MALDEF's report on voting discrimination in Texas demonstrates the persistence and breadth of discrimination in voting and documents the continued need for legislative efforts to protect minority citizens' voting rights. Since 1982, more successful Section 5 enforcement actions have been brought in Texas, 29, than in any other state. Over the past 25 years, the Department of Justice has issued Section 5 objections to voting changes in Texas involving a wide variety of discriminatory election rules, procedures, and methods of election, including:
? Bilingual procedures that violate Section 203 of the Voting Rights Act.
? Discriminatory redistricting practices to deny minorities an equal opportunity to elect their chosen candidates.
? Discriminatory use of numbered posts and staggered terms.
? Discriminatory imposition of majority vote and/or runoff requirements.
? Polling place or election date changes that deny minorities equal voting opportunities.
? Discriminatory absentee voting practices.
? Discriminatory annexations or deannexations.
? Dissolution of districts, reductions in the number of offices, or revocation of voting rules when minority candidates of choice are about to be elected to office.
These Section 5 objections, detailed further in the MALDEF Texas state report, range in time from October 1982, immediately following the Voting Rights Act's last full reauthorization, to an objection in May of 2006 to the discriminatory reduction of polling places in the North Harris Montgomery Community College District.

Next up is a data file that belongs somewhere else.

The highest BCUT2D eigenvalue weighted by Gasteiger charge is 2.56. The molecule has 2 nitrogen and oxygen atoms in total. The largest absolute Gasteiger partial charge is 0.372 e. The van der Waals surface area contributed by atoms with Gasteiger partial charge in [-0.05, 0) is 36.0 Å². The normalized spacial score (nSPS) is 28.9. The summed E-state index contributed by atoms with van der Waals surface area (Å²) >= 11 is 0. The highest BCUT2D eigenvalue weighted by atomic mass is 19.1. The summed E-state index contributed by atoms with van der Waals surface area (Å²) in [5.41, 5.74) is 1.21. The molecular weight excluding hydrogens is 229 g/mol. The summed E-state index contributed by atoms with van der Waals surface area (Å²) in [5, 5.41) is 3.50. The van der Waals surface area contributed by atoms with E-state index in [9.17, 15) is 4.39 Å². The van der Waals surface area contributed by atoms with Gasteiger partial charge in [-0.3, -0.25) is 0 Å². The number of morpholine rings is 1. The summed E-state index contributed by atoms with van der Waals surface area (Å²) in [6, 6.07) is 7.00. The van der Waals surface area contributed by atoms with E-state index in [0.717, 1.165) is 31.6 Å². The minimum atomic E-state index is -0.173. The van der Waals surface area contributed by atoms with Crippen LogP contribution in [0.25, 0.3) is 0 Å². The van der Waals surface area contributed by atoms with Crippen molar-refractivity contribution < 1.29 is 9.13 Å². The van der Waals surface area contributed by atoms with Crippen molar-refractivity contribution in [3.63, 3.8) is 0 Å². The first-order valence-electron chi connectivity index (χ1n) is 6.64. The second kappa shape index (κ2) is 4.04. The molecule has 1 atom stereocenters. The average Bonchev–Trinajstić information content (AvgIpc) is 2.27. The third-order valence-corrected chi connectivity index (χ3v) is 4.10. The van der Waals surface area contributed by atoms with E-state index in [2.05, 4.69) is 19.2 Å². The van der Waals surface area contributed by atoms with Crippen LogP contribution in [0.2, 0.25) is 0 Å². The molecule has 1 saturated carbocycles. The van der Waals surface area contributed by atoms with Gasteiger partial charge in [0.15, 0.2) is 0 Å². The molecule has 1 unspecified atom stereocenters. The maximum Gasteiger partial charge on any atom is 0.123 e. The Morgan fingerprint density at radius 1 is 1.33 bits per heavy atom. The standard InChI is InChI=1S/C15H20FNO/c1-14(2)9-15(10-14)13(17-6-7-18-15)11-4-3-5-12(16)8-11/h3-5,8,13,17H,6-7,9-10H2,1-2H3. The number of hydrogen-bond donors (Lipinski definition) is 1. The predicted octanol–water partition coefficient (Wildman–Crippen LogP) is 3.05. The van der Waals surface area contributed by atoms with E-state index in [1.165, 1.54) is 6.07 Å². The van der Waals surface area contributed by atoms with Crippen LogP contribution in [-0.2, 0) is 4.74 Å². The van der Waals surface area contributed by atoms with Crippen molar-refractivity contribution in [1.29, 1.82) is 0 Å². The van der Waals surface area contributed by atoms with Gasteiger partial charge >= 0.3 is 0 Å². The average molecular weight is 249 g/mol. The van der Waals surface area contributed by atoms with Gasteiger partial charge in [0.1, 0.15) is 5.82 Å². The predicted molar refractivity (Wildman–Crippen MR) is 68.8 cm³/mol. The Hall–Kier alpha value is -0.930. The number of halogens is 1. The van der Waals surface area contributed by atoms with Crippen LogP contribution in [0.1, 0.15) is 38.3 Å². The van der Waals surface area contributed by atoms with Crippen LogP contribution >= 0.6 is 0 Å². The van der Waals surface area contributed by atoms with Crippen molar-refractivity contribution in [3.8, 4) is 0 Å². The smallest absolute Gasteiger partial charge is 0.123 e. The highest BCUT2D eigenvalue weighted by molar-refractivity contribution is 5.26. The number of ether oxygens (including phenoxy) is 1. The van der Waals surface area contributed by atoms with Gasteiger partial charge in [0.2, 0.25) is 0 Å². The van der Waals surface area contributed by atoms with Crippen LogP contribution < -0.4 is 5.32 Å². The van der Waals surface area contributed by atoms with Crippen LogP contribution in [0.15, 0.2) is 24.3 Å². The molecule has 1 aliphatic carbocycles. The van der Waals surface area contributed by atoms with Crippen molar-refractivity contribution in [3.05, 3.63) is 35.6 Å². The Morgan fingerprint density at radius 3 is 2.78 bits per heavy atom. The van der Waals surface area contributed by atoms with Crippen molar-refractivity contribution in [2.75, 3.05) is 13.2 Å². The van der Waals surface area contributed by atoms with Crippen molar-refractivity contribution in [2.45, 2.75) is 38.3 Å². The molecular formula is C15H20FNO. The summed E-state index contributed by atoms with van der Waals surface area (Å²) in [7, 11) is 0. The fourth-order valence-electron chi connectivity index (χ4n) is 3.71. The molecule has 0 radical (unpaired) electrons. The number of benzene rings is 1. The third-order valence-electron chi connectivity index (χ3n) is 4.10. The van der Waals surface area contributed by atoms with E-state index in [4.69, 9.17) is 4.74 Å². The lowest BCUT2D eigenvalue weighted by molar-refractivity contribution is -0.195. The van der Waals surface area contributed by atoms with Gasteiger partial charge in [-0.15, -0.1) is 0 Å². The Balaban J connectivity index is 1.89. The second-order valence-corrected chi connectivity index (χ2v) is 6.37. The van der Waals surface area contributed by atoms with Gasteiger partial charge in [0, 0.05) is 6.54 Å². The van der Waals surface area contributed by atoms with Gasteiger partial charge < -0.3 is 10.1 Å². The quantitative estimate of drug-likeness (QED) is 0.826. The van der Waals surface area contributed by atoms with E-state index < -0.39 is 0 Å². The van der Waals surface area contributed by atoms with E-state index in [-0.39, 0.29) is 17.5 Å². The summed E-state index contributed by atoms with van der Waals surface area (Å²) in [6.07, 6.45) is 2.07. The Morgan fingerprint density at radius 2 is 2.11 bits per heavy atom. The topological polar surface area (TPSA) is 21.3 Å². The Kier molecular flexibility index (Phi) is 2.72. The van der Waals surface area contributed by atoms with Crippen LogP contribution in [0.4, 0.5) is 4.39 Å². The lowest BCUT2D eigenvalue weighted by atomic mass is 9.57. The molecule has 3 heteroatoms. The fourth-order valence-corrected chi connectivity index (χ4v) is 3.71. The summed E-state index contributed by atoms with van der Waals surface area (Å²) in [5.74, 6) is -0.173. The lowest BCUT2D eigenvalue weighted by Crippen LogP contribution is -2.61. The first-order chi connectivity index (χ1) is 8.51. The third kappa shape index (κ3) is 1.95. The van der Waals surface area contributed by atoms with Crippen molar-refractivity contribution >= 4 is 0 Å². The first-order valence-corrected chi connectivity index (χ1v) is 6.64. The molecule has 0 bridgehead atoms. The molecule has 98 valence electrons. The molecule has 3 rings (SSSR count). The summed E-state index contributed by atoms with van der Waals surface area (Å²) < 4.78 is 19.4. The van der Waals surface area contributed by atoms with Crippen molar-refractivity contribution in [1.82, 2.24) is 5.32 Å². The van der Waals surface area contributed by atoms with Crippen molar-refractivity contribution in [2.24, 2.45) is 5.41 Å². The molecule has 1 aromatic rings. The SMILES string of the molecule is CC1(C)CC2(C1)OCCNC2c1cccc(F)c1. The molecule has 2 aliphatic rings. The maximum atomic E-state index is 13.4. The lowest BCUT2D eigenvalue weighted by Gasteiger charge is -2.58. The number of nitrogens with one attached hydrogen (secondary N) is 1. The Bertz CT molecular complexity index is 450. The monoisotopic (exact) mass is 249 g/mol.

The number and breadth of Section 5 objections made by the DOJ in Texas since 1982 illustrates the continuing nature of voting discrimination against Latino citizens in elections and the variety of practices still used exclude minority voters from the political process. 3 In total, the DOJ has issued 201 Section 5 objections to proposed electoral changes in Texas since the State was covered in 1976. Of those, 52 percent, 107, occurred after the 1982 reauthorization of Section 5. Ten of the post-1982 objections were interposed in response to statewide voting changes. Discriminatory election practices in Texas affect a very large number of minority voters. Since 1982, the DOJ has prevented the implementation of discriminatory electoral changes in nearly 30 percent, 72,4 of Texas's 254 counties, where 71.8 percent of the State's non-white voting age population resides.